[cryptome] Re: [cryptography] Help investigate cell phone snooping by police nationwide

  • From: Neal Lamb <nl1816a@xxxxxxxxxxxxx>
  • To: "cryptome@xxxxxxxxxxxxx" <cryptome@xxxxxxxxxxxxx>
  • Date: Mon, 9 Jun 2014 08:07:26 -0700 (PDT)


On Monday, June 9, 2014 9:57 AM, John Young <jya@xxxxxxxxxxxx> wrote:

I have here a list of the most scurrilous practitioners of
"encryption works" culled from 3,000 years of work by the 
black-hearted magicians. Or get it from The Codebreakers," 
or from the usual suspect online bibliographies of cryptography, 
provided by "highly trustworthy" encryption workers of these 
noble lists of more lurkers than workers.

Many interpretations of "encryption works," besides
its public use. It works to falsely assure, it works to lure victims, it
to boost the industry, it works to keep cryptographers employed,
it works to conceal government, commerce and individual
perfidy. All these are regularly discussed in these cryptic mail
along with related essential subterfuges, lies, cheating, shading, 
marketing, false confessions, vicious attacks and counterattacks,
deceptions, siphoning and corrupting mail lists, well, the list
is quite long and growing as long as stego noses.

Main reason to read these cryptic railings, enthusiasms and
digital stench of lurking snake oilers, is to pick up tips on
who's up and who's down, who's products and research to 
avoid, and who is spreading vile comsec diseases by contracts,
by legislation, by implants, backdoors, trap doors and brazen
front doors (top global corps and govs), by protection against 
the easiest protected and no protection against the hardest 
kept quiet for exploitation and handsome sales on black, 
white, grey and technicolor markets (the top corps and govs).

Hardly an industry group has benefited from the Internet as greatly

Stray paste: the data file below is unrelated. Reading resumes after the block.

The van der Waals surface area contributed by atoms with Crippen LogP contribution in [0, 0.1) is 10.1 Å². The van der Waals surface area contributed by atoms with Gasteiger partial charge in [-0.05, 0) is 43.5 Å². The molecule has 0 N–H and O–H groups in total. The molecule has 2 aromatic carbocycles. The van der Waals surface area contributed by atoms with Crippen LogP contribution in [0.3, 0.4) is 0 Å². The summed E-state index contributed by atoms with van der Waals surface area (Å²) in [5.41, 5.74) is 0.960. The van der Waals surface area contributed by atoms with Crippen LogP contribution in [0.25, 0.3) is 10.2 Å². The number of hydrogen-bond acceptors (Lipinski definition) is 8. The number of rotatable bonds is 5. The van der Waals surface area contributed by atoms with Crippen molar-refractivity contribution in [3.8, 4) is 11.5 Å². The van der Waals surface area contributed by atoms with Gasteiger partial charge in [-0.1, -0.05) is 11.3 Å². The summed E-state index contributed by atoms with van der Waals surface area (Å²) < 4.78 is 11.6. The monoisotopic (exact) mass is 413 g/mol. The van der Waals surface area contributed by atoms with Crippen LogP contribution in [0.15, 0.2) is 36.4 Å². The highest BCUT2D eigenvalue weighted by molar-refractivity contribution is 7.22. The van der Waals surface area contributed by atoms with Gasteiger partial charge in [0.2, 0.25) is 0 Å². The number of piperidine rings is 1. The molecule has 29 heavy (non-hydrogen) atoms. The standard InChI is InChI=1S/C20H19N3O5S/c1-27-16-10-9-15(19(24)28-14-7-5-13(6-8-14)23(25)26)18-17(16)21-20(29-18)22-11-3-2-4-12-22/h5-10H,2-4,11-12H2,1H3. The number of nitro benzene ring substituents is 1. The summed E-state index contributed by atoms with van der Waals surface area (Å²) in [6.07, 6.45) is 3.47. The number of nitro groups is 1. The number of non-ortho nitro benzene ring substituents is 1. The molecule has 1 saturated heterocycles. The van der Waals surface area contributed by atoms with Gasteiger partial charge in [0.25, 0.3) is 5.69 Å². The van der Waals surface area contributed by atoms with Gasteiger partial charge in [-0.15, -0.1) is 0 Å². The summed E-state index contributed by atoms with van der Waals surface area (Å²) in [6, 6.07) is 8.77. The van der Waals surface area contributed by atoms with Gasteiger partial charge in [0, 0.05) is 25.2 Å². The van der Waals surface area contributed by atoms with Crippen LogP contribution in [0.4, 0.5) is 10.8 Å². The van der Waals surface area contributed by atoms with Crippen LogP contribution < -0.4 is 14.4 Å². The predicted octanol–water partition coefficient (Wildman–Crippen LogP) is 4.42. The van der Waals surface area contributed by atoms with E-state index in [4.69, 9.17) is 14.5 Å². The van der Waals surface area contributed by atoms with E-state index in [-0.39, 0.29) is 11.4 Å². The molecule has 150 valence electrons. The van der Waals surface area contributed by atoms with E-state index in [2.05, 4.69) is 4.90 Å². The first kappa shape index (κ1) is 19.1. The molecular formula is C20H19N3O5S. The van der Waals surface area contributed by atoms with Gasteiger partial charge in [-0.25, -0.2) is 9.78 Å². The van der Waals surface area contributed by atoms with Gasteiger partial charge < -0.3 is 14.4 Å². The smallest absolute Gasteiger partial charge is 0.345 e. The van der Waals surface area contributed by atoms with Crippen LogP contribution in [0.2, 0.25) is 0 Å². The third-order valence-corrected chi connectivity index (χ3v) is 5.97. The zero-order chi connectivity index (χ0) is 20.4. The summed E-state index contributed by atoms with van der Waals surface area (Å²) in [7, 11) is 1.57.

as the comsec and privacy protection workers of the world's 
greatest spying machine.

At 09:06 AM 6/9/2014, you wrote:

On 2014.06.08, at 16:47,
>Or for that matter, Ed's
laughable assurance that "encryption
>How paranoid can we get? Can you explain how this phrase is laughable? 
>While the link below, albeit two years old, seams to indicate that there
are no quantum computers capable of breaking my (our) encryption methods,
I seams to recall somewhere that there were 17 or so of these computers
in the world scattered in underground rooms at more than 200 below
freezing for those who could afford the price tag. You bet the Gov. of
the United States (via CIA I think RUMINT) has access to one. However, if
you are doing something serious enough to get your data tagged, tasked,
and processed through this kind of computer, it is no laughing matter.
The rest of us are not that important, nor are there the resources
available to process all of our traffic, much less the sum of our
>If you think encryption is a “laughable assurance” why would you even
subscribe to these emails?
>P.S. I say this tung in cheek … Please son’t tell me that they have
developed mind readers. "F*ck Man, nothing is safe anymore, and they
are ruining everything!” ;-)
>P.P.S To the original question about cell phones. If you have an iPhone
or something similar that you 1) can't remove the battery, 2) is too cost
prohibitive to remove the battery etc. you can remove the SIM card and
power the phone off. With the SIM card removed, you can rest assured that
only 200 or so people who have the knowledge to find your IMEI on the
grid and have access to the equipment to do that are probably out seeking
bigger fish. If that doesn’t give you the peace you need, then my advice
to you is whatever your are doing should be paying you enough to smash
that iPhone at anytime you want. :-)

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